This final chapter in a series of columns on the screenmaking process concludes with tips on how to make screen reclaiming a smooth, efficient, and money-saving process.
Here we are, finally at the end of the screen-printing production line. Our trip through the stencilmaking process has brought us to the step that we love the best--screen reclamation. We have all bought a really cool, state-of-the-art machine that allows us to load a screen caked with dried-on catalyst ink onto a conveyor belt and watch it magically come out, dry and ready to be retensioned or re-exposed. The chemicals we use are wonderfully reclaimed by the waste recycler and magically turned into fresh water, which is used to fill the aquariums of tropical fish in the boss’ office. Problem solved for you, and column finished for me. Gosh, that was easy wasn’t it? Hey, it’s a dirty job, but someone has to do it.
Actually, it’s not so easy. I suspect there are a few of us who still reclaim our screens the old-fashioned way. Ok, let’s get real. Most of us still use the same, basic, time-tested method who has changed little over the last 20 years. The chemicals have become more environmentally friendly and a little more effective, but the process is pretty much the same. Scrape the ink out, remove the tape, splash on the ink remover, slosh it around with a nylon brush, spray it down with water, splash on some emulsion remover and wait a while, pressure spray the broken down emulsion out of the mesh, dehaze if necessary, and then degrease, and you are finished. Pretty simple, isn’t it?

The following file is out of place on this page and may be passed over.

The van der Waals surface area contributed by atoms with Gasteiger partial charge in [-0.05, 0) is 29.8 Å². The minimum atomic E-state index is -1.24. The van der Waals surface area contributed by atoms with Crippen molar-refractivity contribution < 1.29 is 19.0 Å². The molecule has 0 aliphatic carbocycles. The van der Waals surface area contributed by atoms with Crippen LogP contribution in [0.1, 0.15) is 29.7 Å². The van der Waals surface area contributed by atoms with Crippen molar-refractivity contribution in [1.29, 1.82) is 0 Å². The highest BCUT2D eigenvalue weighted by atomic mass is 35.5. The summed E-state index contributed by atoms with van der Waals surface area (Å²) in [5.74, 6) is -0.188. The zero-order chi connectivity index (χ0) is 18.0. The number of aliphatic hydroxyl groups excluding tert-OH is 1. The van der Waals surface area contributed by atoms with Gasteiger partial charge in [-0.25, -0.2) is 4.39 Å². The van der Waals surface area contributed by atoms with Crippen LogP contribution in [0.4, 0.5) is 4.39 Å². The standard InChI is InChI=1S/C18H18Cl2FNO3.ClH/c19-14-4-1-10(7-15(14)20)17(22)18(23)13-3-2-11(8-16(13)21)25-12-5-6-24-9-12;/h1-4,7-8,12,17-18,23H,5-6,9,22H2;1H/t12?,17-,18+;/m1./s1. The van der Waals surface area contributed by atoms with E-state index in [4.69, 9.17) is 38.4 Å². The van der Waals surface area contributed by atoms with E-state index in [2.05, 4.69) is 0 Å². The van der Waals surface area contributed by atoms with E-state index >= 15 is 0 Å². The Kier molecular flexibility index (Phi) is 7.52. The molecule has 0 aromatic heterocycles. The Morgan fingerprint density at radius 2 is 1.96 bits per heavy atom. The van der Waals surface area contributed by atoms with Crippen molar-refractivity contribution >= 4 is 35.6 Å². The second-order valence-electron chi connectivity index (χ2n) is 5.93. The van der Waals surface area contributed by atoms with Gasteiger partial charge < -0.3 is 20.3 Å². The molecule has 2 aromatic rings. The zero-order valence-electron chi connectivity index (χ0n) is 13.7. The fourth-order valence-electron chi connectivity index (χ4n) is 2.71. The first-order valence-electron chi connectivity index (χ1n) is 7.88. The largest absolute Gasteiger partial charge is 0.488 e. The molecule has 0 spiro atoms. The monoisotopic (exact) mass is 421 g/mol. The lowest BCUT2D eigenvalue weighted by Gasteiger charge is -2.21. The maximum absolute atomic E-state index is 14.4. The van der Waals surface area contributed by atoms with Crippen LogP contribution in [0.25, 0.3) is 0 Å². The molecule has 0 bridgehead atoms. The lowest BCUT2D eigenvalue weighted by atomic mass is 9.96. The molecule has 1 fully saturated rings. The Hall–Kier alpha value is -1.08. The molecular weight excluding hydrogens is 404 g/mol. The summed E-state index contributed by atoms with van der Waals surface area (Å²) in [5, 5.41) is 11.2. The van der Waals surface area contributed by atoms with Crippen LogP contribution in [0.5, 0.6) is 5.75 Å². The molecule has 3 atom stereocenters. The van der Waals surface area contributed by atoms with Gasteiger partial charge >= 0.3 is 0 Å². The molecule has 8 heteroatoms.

No, it’s really not that easy. I know that for most of us, this method often doesn’t yield the results that the chemistry supplier promised. It worked beautifully when the distributor visited to demonstrate the products, but it somehow never seems to work consistently once you put it into practice. The easy way out for we managers is to blame the person responsible for screen reclaiming assume that he or she is not following the correct procedure. We often decide that the inks we use are so specialized that we have to compromise, and every screen ends up being routinely dehazed, reducing screen life drastically.
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